Introducing, Rae:

|lvl 21|♀|psych major|

The Patron Saint of Hard-Times

Princess of Erebor

Asexy Sex Guru

James "Bucky" Barnes is ruining my life.

Animating female characters are extremely difficult. They have to go through a range of emotions, and having a film with two female characters and building distinguishing aspects was hard.

Michael Lee on animating Frozen

So that’s their (blatantly misogynistic) excuse for scrapping all but two of the female characters; that they’re too hard to animate? Those emotional female characters, they’re all the same, right? Here’s a hint: their “femaleness” isn’t what’s making them indistinguishable.


(via moopflop)

Frozen keeps getting better and better.

(via pinstripehourglass)

You morons do realize that less than ten years ago, it was considered next to IMPOSSIBLE to animate HAIR with CGI? I mean, ANY type of hair. When Pixar was making the Incredibles, they were so worried they wouldn’t be able to properly animate Violet, and went on and on about how her hair was so ridiculously hard to animate. VIOLET’S HAIR.

They had to develop and create entirely new programs to animate Rapunzel. Those programs are brand new, literally less than 4-5 years old. It takes TIME to develop new animation techniques, especially in a field of animation that is so new.

And you wonder why the protagonists of Frozen look so similar to Rapunzel. It’s because Rapunzel is their baseline. She’s their first big CGI female character (the only other CGI films Disney had done before Tangled were Treasure Planet, a animation-CGI hybrid, Chicken Little, Meet the Robinsons, and Bolt). She’s their first major CGI project with the technology they used in Tangled and Frozen. It takes Pixar literally YEARS to create each new project that they do. And you’ll notice, that the only Pixar character to have significant amounts of hair since Violet was Merida, and they had to develop like three COMPLETELY NEW programs to animate her hair.

Basically, this stuff takes time and money to develop, and stylistically, it should not come as a surprise to anyone that Anna looks similar to Rapunzel, given that Disney often uses the same default facial structure from decade to decade (Wendy and Alice, Aurora and Anita, Ariel and Belle, etc) while their new animation style is in development.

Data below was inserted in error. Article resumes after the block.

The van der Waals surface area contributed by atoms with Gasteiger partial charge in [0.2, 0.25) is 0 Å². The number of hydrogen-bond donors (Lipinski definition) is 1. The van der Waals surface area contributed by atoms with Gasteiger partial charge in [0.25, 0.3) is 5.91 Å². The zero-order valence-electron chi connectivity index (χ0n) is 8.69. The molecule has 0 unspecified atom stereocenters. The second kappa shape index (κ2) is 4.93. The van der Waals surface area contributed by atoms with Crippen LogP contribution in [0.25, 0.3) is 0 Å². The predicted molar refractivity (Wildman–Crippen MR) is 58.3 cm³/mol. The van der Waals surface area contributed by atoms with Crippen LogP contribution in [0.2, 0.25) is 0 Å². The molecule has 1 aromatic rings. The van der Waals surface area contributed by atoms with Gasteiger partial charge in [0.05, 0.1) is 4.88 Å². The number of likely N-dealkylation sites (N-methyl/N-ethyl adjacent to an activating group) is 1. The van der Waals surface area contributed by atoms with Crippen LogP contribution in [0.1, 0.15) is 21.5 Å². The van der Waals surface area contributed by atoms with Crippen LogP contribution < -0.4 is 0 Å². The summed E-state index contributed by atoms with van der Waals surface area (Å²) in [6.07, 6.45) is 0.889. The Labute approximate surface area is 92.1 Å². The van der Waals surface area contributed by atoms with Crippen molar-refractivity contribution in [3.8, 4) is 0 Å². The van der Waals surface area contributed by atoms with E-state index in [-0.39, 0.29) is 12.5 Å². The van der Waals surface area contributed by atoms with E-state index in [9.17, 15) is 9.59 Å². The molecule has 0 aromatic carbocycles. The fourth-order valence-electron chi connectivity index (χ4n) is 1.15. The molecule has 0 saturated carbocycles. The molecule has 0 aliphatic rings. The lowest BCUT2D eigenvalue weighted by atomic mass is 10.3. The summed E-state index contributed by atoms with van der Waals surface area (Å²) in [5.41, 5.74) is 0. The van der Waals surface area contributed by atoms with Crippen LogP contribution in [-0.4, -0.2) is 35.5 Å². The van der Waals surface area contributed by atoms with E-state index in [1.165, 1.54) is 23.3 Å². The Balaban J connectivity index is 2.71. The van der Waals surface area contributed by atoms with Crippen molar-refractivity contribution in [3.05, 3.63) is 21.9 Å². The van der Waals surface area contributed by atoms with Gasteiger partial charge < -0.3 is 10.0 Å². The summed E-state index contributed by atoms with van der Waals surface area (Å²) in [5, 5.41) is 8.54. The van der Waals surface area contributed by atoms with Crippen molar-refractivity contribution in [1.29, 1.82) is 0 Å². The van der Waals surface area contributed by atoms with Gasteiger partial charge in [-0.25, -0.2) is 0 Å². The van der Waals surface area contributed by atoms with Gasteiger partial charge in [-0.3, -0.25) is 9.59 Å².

I swear, it’s like you people have no clue how animation actually works, or how freaking ridiculously hard it actually is. Show some respect, please.

(via fantastic-nonsense)

I’m going to reblog myself to add some context.

This is the article that the quote is from. The quote is unattributed.

Also included in this same article are these gems:

"Depending on the shot, it can take up to 4,000 computers and 30 hours just to complete one frame."

"Just in effects alone, it took over 50 people to make the the scene of Elsa building her ice palace during her musical number. According to the directors, it took “forever” to render."

"One of the challenges of Frozen was that the TD department had to populate the entire kingdom with people. In this case, the department ended up building 312 character rigs, 245 cloth rigs, and 63 hair rigs. It’s more rigs the department has build than any of the other Disney films.

  • To put that into perspective Anna’s character had 420,000 strands of hair; that’s 4.2 times more than a human.
  • Just in case you care keeping count, in Tangled, Rapunzel had 27,000 strands of hair.”

(remember how I said earlier that the animators talked loads about animating Rapunzel’s hair, body, and face, and how they basically created the programs they animated Tangled with from scratch? Yeah….)

"To cope with Anna and Elsa’s challenging Scandinavian hair braid style, the TD department built a new software called Tonic, which harks back to the hold barbershop days. Tonic used hair volumes and clumps, which would help build the strands and translate it into the vision. How the hair fell into place or if the character “had a bad hair day” helped the animators get an idea of how hair would work."

The TD Department approached the cloths from a real world perspective. Using a pattern based approach. The team built new software called Flourish to capture the sheer, stretch, and gravity  in a more convincing way so they can best represent silks, wools, and other clothing based materials. For example, by adding motions to a horses’ stirrups or tassels, they can dictate its behavior or the way it moves.

"The effects team were even conscious of how the wind would flow through hair and cloth. A variety of controlled simulations were done with the strength and length of the wind varying."

"Acting coaches were brought in to help animators create major and subtle character movements. So when you see Anna bite her lip, or Elsa’s diaphragm move, this is something both Kristen Bell and Idina Menzel, respectively, do in real life. Basically if it made it more believable, the animators put that in.”

…have fun guys.

(via fantastic-nonsense)

Except that he’s saying the difficulty is less about hair and more about keeping female characters conventionally pretty while displaying multiple emotions, and the difficulty of having two female characters be hot all the time but not be identical. Even if they were all bald and naked he would still have that problem, because you can make make characters into caricatures with a wide range of expressions and patterns because there are many acceptable ways a dude can look like a person. Not the same for ladies. Only Barbie.

reblogged 08 Oct 2013 @ 17:35
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